Preston Walton of M.D. Roberts Middle enjoys reading nonfiction books about animals. He wants to become a veterinarian. (Staff Photo: Johnny Jackson)
JONESBORO — Preston Walton has a quiet confidence in his abilities.
The 11-year-old proved his spelling prowess among equally-able peers Tuesday by winning the 2014 Clayton County Public Schools Spelling Bee.
“It feels good,” said Walton, a sixth-grader at M.D. Roberts Middle. “I was pretty confident that I would at least make the top four.”
He placed first the county bee, spelling the word “holograph” correctly in the 15th round. The runner-up, Lovejoy Middle eighth-grader Alexander Niles, misspelled the word “portraiture.”
Officials said two other runners-up will join the top two in next month’s regional spelling bee. Rachel McBride, a fourth-grader at G.W. Northcutt Elementary, took third place. And E.J. Swint Elementary fourth-grader, Sania Fambrough, claimed the fourth spot.
“My goal is to win and try my best,” said Walton.
Walton’s recent win came from his first attempt at the countywide title and with mostly a calm and collected attitude. However, he acknowledged a scare around the ninth round, when he was challenged to spell “prognosticate.”
“I wasn’t going to say ‘g’ at first, I was going to just say the ‘n,’” he said.
The rest seemed smooth sailing for the kid who survived 15 grueling rounds against roughly 50 of the district’s best spellers in grades four through eight.
“It felt like I was at home reviewing my words with my mom,” said Walton.
The boy’s mother, Princess Walton, helped him study. The pair reviewed words two hours a day the entire week leading up to the bee.
Walton said he noticed his mother in the audience. His father, Will Gary, uncle John Patrick and his teachers also were at the bee to support him.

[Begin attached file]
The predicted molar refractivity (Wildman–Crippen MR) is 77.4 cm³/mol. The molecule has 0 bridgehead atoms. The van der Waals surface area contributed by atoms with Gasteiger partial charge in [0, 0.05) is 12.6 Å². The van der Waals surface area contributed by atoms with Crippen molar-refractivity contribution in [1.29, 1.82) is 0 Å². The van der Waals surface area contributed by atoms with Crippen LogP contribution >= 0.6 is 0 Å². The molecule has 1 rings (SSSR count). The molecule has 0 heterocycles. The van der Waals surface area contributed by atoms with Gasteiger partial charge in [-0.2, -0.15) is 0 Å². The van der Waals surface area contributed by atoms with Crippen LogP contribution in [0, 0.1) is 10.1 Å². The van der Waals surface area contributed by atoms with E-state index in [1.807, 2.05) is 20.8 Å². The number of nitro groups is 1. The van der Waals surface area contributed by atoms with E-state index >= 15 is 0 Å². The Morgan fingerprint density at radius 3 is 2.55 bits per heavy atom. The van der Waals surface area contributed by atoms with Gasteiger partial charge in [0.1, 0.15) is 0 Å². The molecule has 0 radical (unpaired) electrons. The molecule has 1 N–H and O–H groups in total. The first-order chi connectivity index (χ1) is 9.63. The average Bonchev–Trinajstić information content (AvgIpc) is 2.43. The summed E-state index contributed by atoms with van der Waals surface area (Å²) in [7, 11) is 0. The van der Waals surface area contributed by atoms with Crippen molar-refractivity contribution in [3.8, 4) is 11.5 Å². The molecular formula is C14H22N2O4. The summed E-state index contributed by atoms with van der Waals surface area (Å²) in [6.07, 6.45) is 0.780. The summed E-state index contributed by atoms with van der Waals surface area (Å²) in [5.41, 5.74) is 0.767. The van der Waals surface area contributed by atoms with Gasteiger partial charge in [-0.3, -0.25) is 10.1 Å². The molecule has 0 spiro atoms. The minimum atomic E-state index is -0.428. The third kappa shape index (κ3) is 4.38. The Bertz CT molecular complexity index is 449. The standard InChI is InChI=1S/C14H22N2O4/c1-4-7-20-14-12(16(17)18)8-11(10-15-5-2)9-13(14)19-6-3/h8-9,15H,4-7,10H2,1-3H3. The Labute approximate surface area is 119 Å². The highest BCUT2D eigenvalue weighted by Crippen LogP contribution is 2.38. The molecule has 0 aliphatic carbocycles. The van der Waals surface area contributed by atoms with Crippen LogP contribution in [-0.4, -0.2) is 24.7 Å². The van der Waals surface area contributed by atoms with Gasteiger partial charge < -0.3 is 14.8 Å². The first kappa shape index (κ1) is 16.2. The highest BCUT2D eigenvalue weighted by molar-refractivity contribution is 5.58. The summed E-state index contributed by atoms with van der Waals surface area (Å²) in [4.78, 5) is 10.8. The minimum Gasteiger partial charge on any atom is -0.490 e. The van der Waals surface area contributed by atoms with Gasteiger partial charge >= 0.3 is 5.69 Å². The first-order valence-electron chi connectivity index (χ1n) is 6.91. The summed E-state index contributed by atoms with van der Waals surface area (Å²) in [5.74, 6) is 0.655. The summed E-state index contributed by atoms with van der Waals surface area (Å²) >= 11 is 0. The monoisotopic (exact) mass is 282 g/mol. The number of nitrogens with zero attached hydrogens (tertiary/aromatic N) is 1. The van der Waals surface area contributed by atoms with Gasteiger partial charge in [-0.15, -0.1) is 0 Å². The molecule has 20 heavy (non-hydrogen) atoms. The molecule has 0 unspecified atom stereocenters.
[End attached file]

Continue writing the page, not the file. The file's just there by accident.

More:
Ebony Lee, the district’s language arts coordinator, applauded his achievement.
“Spelling well is an important life skill,” said Lee. “The annual spelling bee aims to increase students’ ability to spell more accurately by fostering stronger word-consciousness.
“Students learn how to use their knowledge of morphemes, i.e. roots, prefixes, suffixes, etc., and spelling rules to determine how to spell a word correctly,” she added. “Students become more familiar with the common spellings associated with words from various etymologies, such as Germanic, Latin, French, Greek, etc.”
Lee said students learn that words that sound the same can have different spellings, and words that are spelled the same can have different meanings based on how they are used.
“Furthermore, students who are skillful spellers perform more proficiently on the conventions, portion of our state and national exams, and these skills show through their written communication,” she said. “Along with academics, participating in the annual spelling bee builds students’ confidence, their capacity to persist through challenges, their memorization skills and their ability to compete in a respectful manner.”
The top four from this year’s county spelling bee will go on to regional competition next month for a chance to move on to state competition.